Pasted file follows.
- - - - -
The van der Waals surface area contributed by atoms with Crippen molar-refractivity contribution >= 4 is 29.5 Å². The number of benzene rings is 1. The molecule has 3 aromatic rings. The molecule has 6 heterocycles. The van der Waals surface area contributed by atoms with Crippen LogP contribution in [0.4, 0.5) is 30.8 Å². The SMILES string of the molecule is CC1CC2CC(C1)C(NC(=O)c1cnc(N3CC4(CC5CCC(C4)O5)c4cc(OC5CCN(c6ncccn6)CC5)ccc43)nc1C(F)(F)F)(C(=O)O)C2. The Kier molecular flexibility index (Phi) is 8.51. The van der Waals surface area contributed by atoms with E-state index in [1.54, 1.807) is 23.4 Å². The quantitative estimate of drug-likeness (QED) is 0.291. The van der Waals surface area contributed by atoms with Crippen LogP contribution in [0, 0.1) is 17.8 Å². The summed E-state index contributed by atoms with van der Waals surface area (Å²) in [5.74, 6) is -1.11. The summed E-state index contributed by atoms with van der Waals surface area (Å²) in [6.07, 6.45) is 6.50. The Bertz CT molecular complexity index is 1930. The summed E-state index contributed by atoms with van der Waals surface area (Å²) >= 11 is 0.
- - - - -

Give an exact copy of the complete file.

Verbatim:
The van der Waals surface area contributed by atoms with Crippen molar-refractivity contribution >= 4 is 29.5 Å². The number of benzene rings is 1. The molecule has 3 aromatic rings. The molecule has 6 heterocycles. The van der Waals surface area contributed by atoms with Crippen LogP contribution in [0.4, 0.5) is 30.8 Å². The SMILES string of the molecule is CC1CC2CC(C1)C(NC(=O)c1cnc(N3CC4(CC5CCC(C4)O5)c4cc(OC5CCN(c6ncccn6)CC5)ccc43)nc1C(F)(F)F)(C(=O)O)C2. The Kier molecular flexibility index (Phi) is 8.51. The van der Waals surface area contributed by atoms with E-state index in [1.54, 1.807) is 23.4 Å². The quantitative estimate of drug-likeness (QED) is 0.291. The van der Waals surface area contributed by atoms with Crippen LogP contribution in [0, 0.1) is 17.8 Å². The summed E-state index contributed by atoms with van der Waals surface area (Å²) in [5.74, 6) is -1.11. The summed E-state index contributed by atoms with van der Waals surface area (Å²) in [6.07, 6.45) is 6.50. The Bertz CT molecular complexity index is 1930. The summed E-state index contributed by atoms with van der Waals surface area (Å²) >= 11 is 0.